[Gc] Threaded GC questions
tgriggs at key.net
Wed Aug 17 10:31:07 PDT 2005
On Aug 16, 2005, at 17:27, Boehm, Hans wrote:
>> 1) Is it sufficient to use a -DGC_THREADS to get the right semantics
>> for libgc and pthreads? Or does one still need to worry about having
>> the one header file preceed the other? I use debian linux.
> GC_THREADS should be defined before gc.h is included. And gc.h
> must usually be included in files that create threads, so that
> can be intercepted and threads registered with the GC. (If you notice
> mistakes/anachronisms in the documentation files, patches are always
OK, thanks for this.
>> 2) Mutator threads need to periodically suspend all other threads, it
>> sounds like this is done via the use of program wide signal, and
>> specialized signal handlers which yield/spin/whatever so that the
>> mutator is not disturbed during collection. I'm sure this is fine for
>> normal linux scheduling semantics, but what if one is using
>> pthread_sched() to make some of the threads sched_rr and/or
>> at higher levels. Is there a possibility for priority
>> inversion in this
>> case? I'm curious what other signal interactions one can expect as
> Suspended threads normally wait for a second signal. In rare cases,
> they might sleep. I don't immediately see any priority inversion
> The default locking strategy without thread-local allocation does
> use custom locks that spin/yield/sleep. I think that should be
> avoidable by defining USE_PTHREAD_LOCKS (a rarely tested option).
Is this something the client program needs to define when linking
against it? Or does libgc have to be built with this option? I think
I'd like to look at using this. Not because I don't trust your locks
:), but because I've already got to worry about the pthread stuff, I'd
like to just keep worrying about that and not anything else.
>> 3) The mentioned page talks about the thread local allocation
>> Am I right in understanding that when using this, the degree of
>> intrathread synchronization is reduced (or is it removed completely?)
>> at the expense of slightly higher allocation times. Do I have to use
>> both -DTHREAD_LOCAL_ALLOC as well as include gc_local_alloc.h? Or is
>> the first enough? Or do I have to actually rebuild the gc lib? Can
>> thread_local allocation be mixed with non?
> This is changing with 7.0. Under 6.x, you have to build the GC with
> THREAD_LOCAL_ALLOC defined, and the call the custom allocation
> from gc_local_alloc.h (or include that file after defining
> GC_REDIRECT_TO_LOCAL, and the use the uppercase names).
> In (expermental!) 7.0alpha4, if you build with THREAD_LOCAL_ALLOC
> GC_malloc gets you thread-local allocation.
Build the collector? Or the client program? If all I have to do as add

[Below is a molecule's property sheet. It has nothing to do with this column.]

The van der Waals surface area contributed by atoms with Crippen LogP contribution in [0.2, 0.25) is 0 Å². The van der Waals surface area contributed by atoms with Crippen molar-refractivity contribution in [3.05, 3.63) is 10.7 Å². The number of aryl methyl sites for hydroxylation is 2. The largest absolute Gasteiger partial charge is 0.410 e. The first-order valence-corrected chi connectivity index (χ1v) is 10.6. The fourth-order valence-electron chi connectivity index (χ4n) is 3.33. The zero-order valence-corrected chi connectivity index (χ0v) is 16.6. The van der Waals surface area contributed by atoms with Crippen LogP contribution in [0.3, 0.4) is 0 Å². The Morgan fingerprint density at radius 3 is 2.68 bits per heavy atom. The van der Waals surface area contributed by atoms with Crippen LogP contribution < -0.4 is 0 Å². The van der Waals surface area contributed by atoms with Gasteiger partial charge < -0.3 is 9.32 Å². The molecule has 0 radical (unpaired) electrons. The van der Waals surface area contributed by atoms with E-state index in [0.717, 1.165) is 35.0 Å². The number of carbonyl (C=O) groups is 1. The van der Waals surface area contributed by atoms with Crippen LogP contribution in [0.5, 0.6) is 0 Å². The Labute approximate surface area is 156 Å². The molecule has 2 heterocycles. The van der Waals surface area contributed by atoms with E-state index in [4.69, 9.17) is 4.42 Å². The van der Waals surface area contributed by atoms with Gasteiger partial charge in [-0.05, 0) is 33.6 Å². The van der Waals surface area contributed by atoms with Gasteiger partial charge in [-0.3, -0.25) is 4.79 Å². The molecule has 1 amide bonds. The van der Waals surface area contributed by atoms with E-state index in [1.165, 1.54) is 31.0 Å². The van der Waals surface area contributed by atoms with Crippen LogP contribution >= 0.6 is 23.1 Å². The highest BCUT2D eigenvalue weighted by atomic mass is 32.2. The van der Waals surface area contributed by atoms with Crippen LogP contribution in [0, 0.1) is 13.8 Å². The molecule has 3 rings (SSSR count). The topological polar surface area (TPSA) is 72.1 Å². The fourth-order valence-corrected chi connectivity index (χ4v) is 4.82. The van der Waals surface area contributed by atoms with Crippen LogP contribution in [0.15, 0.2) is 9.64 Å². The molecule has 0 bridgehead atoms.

-DTHREAD_LOCAL_ALLOC to my Makefile, that's a desirable thing. :)
> Thread-local allocation is usually a good thing, both for allocation
> times and processor scalability. It should really be the default if
> you need thread support. It may cost you a bit of space.
OK, I'm interested. Is this site
>) the place to get it. How close to solid release is this?
Does thread local allocation remove the need to pause all other
threads? The space I have to spare.
>> I'd appreciate any insights/suggestions on what the best possible way
>> to mate libgc with our program is:
>> An example instance of our program might be running as many as 10+
>> threads at 4 different priority levels. The lowest level (normal
>> pthread scheduling semantics) is where the socket server runs at,
>> accepts new connections (creates a thread per) and services outside
>> requests. These connections rarely allocate memory, usually a large
>> structure or two. Mostly they just facilitate queries against the run
> Without parallel marking, the collector just runs inside the thread
> that triggered the GC. This may not be a good thing in your
> since its priority will be unpredictable. However, once it
> acquires the allocation lock, I'd expect it to run as everything
> else blocks waiting on the lock. I'm not sure how this would
> account for a deadlock.
So using parallel marking sounds like a good thing for us probably.
I'll look around, same questions here I guess. Is it an aspect of the
way the library is built or the client?
What about incremental? One of the web pages I read said something
about "most applications are fine as is". I decided for the time to run
that way, but wondered if I'd want that long term.
One of the things working with the Smalltalk garbage collector has
taught me is that simple things are simple to tune, but anything
complex, you really want some way of profiling what's going on to be
able to tune it. What (if any) tools or techniques can one use to
determine how well the collector is working with one's environment? For
example, one of the things I've wondered... how often is it occurring,
and how long is it taking? Also, we've seen some processor times lately
that showed our CPU usage climbing over time. We wondered "is this a
heap fragmentation thing?" Is there a way to prove/disprove this?
> It would be nice to see the (relevant pieces of) the thread stacks
> after a deadlock. Usually it's fairly easy to tell what went wrong.
I'll see if I can grab these.
> Note that depending on your gdb and gc version, gdb itself may induce
> deadlocks. The most recent gc versions work around one of the
> problems there, but there may be others.
Thanks for the reply Hans.
"It had better be a pretty good meeting, to be better than no meeting
at all" -- Boyd K Packer
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